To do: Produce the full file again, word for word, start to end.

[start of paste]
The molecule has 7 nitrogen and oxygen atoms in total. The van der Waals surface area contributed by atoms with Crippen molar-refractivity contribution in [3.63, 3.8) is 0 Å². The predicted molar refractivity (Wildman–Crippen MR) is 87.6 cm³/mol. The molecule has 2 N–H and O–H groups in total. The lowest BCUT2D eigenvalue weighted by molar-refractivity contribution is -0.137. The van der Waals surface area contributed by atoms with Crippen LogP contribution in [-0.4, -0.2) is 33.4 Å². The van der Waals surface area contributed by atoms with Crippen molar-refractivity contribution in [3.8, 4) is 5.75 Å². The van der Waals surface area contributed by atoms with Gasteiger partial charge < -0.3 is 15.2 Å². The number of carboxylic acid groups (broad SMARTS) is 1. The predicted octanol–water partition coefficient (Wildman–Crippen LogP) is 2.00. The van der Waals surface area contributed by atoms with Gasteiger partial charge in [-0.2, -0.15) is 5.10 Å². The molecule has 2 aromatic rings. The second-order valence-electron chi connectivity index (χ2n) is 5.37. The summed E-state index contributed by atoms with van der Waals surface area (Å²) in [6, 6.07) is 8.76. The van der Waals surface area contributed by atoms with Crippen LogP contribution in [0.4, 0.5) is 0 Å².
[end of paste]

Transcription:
The molecule has 7 nitrogen and oxygen atoms in total. The van der Waals surface area contributed by atoms with Crippen molar-refractivity contribution in [3.63, 3.8) is 0 Å². The predicted molar refractivity (Wildman–Crippen MR) is 87.6 cm³/mol. The molecule has 2 N–H and O–H groups in total. The lowest BCUT2D eigenvalue weighted by molar-refractivity contribution is -0.137. The van der Waals surface area contributed by atoms with Crippen LogP contribution in [-0.4, -0.2) is 33.4 Å². The van der Waals surface area contributed by atoms with Crippen molar-refractivity contribution in [3.8, 4) is 5.75 Å². The van der Waals surface area contributed by atoms with Gasteiger partial charge < -0.3 is 15.2 Å². The number of carboxylic acid groups (broad SMARTS) is 1. The predicted octanol–water partition coefficient (Wildman–Crippen LogP) is 2.00. The van der Waals surface area contributed by atoms with Gasteiger partial charge in [-0.2, -0.15) is 5.10 Å². The molecule has 2 aromatic rings. The second-order valence-electron chi connectivity index (χ2n) is 5.37. The summed E-state index contributed by atoms with van der Waals surface area (Å²) in [6, 6.07) is 8.76. The van der Waals surface area contributed by atoms with Crippen LogP contribution in [0.4, 0.5) is 0 Å².